Portions of lake and pond shorelines may be privately owned. Please respect private property. Several ponds and lakes on the island are public drinking water supplies where swimming, wading, and pets are prohibited. Please follow posted regulations.
Eating freshwater fish containing mercury can be harmful if consumed in quantities. For safe-eating guidelines, consult the Maine Department of Inland Fisheries and Wildlife website here.
Boaters: Clean your boat before you float. Watch out for hitchhiking plants on boats and equipment. A single invasive plant or plant fragment can infest an entire lake or stream. Dispose of plants on high, dry land away from lakes and ponds.
State of Maine fishing licenses are required for Maine residents 16 years or older and non-residents 12 years or older. Fees vary based on resident/non-resident status, age, and length of license. Licenses can be purchased at many area retailers, as well as online through the Maine Department of Inland Fisheries and Wildlife here.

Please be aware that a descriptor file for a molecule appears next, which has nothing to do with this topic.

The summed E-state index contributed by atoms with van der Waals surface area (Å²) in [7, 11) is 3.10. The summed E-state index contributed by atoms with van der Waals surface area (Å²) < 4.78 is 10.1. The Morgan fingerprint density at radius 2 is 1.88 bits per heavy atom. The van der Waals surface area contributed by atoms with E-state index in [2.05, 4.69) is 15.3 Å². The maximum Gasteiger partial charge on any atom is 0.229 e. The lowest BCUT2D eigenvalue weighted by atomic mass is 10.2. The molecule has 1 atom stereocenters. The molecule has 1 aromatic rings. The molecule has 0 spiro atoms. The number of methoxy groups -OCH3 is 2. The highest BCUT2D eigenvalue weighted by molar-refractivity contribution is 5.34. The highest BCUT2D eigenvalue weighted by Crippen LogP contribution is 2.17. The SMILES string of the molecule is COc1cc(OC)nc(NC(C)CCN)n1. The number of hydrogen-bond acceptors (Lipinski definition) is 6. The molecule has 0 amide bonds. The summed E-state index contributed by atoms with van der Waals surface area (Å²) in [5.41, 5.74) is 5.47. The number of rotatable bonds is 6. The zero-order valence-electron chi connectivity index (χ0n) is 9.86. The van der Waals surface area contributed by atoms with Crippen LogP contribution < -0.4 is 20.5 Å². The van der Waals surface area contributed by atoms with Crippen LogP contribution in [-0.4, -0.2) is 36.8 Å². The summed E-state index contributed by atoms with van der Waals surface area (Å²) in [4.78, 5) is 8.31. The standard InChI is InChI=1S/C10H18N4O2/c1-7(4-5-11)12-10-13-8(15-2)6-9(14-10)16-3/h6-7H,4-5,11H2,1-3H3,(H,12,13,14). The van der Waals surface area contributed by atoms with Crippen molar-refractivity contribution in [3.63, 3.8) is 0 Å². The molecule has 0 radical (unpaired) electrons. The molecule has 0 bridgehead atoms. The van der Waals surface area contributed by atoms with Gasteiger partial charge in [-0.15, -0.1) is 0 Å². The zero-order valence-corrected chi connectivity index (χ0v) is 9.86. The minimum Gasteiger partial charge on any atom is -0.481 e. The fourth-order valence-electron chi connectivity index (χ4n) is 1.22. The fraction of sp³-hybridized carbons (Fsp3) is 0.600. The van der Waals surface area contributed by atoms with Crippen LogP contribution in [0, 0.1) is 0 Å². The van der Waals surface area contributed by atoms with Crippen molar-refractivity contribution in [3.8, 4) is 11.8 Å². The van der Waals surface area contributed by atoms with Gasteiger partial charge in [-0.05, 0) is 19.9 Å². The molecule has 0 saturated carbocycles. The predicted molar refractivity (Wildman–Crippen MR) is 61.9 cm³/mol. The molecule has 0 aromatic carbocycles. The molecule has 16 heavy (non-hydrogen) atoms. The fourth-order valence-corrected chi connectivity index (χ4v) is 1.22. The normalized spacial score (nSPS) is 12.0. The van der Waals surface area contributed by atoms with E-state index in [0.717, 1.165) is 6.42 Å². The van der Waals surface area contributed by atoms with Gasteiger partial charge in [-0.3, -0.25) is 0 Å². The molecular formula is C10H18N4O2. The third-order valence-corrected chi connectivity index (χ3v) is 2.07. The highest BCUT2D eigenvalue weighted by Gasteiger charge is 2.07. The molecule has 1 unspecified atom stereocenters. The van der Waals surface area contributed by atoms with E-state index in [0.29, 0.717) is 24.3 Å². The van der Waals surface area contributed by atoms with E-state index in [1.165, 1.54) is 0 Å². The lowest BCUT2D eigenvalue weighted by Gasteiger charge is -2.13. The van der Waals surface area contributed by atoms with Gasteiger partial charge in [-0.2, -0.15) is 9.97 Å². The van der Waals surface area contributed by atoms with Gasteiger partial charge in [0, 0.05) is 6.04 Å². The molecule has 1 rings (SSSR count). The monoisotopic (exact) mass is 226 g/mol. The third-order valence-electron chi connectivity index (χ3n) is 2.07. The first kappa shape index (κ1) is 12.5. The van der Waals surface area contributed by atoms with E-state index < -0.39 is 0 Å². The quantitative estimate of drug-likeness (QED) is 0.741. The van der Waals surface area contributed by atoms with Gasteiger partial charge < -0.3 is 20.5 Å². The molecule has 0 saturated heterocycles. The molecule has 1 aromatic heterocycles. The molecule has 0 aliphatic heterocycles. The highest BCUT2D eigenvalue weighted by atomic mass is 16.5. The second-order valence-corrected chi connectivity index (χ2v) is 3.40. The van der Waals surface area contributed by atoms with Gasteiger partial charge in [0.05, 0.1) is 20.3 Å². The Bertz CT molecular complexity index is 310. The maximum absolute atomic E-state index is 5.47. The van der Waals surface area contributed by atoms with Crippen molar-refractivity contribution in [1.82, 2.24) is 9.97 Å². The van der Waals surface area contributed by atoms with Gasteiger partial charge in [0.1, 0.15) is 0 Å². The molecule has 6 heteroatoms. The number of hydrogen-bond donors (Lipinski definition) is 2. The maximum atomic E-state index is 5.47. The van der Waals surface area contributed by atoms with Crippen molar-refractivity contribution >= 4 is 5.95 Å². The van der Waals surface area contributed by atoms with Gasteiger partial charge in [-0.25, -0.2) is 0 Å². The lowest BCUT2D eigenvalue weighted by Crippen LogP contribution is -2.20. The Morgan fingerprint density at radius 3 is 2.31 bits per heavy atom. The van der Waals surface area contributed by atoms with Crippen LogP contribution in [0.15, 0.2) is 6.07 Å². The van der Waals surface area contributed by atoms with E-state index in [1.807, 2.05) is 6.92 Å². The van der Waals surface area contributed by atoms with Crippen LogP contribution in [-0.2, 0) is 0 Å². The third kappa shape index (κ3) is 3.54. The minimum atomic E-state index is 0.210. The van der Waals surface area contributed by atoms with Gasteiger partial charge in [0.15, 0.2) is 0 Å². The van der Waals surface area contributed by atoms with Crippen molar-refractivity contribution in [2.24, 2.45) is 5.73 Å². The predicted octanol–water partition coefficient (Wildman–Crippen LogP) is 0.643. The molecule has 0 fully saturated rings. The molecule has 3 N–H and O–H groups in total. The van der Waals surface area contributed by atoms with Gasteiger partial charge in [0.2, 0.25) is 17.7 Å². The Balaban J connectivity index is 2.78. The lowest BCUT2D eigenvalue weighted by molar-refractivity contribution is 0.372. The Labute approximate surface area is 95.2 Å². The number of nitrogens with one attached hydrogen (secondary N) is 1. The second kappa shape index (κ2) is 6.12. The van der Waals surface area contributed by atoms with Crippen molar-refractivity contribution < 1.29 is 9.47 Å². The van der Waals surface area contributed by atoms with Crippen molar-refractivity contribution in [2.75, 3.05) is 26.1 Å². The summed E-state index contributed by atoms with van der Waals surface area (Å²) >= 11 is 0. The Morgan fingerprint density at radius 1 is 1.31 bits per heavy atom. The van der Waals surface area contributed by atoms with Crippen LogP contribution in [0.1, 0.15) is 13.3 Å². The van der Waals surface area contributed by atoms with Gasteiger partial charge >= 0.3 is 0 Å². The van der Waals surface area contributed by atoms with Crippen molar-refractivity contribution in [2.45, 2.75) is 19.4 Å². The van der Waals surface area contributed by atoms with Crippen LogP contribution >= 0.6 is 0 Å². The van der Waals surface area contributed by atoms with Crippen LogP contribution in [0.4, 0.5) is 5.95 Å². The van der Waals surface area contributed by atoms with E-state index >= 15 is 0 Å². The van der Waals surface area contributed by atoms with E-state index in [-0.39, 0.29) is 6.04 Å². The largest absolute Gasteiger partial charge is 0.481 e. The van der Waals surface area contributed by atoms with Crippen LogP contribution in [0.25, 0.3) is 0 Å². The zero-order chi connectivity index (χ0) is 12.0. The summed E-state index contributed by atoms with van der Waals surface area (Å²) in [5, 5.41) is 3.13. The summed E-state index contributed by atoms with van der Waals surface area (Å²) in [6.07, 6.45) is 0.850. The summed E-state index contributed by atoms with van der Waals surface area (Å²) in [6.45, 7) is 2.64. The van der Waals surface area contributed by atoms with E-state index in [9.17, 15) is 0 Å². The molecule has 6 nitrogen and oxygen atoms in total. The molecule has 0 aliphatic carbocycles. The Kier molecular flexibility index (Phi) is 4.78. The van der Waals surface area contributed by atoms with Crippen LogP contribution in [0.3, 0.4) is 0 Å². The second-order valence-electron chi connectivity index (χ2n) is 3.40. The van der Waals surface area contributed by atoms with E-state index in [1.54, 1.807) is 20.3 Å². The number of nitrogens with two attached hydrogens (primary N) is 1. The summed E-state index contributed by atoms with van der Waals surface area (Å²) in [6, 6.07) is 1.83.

Ice fishing season: generally January through March. Many larger ponds and lakes in the park are popular locations for ice fishing. Please be cautious on frozen bodies of water and ensure that ice thickness is sufficient to support your weight.
A license is not required to fish in the ocean. There are, however, safety concerns:
Ocean fishing areas include:
Fish and Areas
Half Moon Pond
Lower and Upper Breakneck Ponds
Lower Hadlock Pond
Seal Cove Pond
Upper Hadlock Pond
Witch Hole Pond
Motors over 10 horsepower are prohibited on:
Internal combustion engines are prohibited on:
No motors are permitted on:
There is no horsepower limit on:
Did You Know?
The Civilian Conservation Corps performed important work in Acadia National Park, including clearing brush, setting stones, and constructing Seawall Campground. Today park headquarters is located in the former CCC camp.